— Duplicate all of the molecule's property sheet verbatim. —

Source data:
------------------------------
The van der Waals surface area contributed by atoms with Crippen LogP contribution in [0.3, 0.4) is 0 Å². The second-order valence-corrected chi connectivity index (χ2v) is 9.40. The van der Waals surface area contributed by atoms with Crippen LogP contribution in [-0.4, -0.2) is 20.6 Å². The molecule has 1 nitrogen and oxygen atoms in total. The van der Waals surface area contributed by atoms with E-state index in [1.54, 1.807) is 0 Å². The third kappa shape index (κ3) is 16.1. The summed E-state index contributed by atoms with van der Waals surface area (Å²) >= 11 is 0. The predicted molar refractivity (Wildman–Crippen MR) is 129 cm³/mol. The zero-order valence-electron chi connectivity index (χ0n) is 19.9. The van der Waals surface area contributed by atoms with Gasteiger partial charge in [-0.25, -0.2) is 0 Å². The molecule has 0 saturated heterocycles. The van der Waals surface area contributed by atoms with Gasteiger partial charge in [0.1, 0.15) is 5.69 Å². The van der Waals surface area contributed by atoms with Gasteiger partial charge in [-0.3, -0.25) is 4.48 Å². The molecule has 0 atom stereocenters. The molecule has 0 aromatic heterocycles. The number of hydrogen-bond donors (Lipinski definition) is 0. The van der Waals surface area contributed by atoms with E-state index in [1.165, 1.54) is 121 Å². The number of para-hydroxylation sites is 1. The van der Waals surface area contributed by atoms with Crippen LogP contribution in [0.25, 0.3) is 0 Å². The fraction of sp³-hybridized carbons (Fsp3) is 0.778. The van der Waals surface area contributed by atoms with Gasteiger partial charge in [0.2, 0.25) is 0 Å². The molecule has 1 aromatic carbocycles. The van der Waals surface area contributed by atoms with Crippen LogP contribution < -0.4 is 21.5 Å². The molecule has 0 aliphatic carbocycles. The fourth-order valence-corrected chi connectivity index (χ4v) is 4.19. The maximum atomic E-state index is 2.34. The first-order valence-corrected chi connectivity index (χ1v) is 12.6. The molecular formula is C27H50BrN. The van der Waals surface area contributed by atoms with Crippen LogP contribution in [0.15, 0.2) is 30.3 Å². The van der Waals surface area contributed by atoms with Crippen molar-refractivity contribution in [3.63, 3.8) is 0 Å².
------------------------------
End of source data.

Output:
The van der Waals surface area contributed by atoms with Crippen LogP contribution in [0.3, 0.4) is 0 Å². The second-order valence-corrected chi connectivity index (χ2v) is 9.40. The van der Waals surface area contributed by atoms with Crippen LogP contribution in [-0.4, -0.2) is 20.6 Å². The molecule has 1 nitrogen and oxygen atoms in total. The van der Waals surface area contributed by atoms with E-state index in [1.54, 1.807) is 0 Å². The third kappa shape index (κ3) is 16.1. The summed E-state index contributed by atoms with van der Waals surface area (Å²) >= 11 is 0. The predicted molar refractivity (Wildman–Crippen MR) is 129 cm³/mol. The zero-order valence-electron chi connectivity index (χ0n) is 19.9. The van der Waals surface area contributed by atoms with Gasteiger partial charge in [-0.25, -0.2) is 0 Å². The molecule has 0 saturated heterocycles. The van der Waals surface area contributed by atoms with Gasteiger partial charge in [0.1, 0.15) is 5.69 Å². The van der Waals surface area contributed by atoms with Gasteiger partial charge in [-0.3, -0.25) is 4.48 Å². The molecule has 0 atom stereocenters. The molecule has 0 aromatic heterocycles. The number of hydrogen-bond donors (Lipinski definition) is 0. The van der Waals surface area contributed by atoms with E-state index in [1.165, 1.54) is 121 Å². The number of para-hydroxylation sites is 1. The van der Waals surface area contributed by atoms with Crippen LogP contribution in [0.25, 0.3) is 0 Å². The fraction of sp³-hybridized carbons (Fsp3) is 0.778. The van der Waals surface area contributed by atoms with Gasteiger partial charge in [0.2, 0.25) is 0 Å². The molecule has 1 aromatic carbocycles. The van der Waals surface area contributed by atoms with Crippen LogP contribution < -0.4 is 21.5 Å². The molecule has 0 aliphatic carbocycles. The fourth-order valence-corrected chi connectivity index (χ4v) is 4.19. The maximum atomic E-state index is 2.34. The first-order valence-corrected chi connectivity index (χ1v) is 12.6. The molecular formula is C27H50BrN. The van der Waals surface area contributed by atoms with Crippen LogP contribution in [0.15, 0.2) is 30.3 Å². The van der Waals surface area contributed by atoms with Crippen molar-refractivity contribution in [3.63, 3.8) is 0 Å².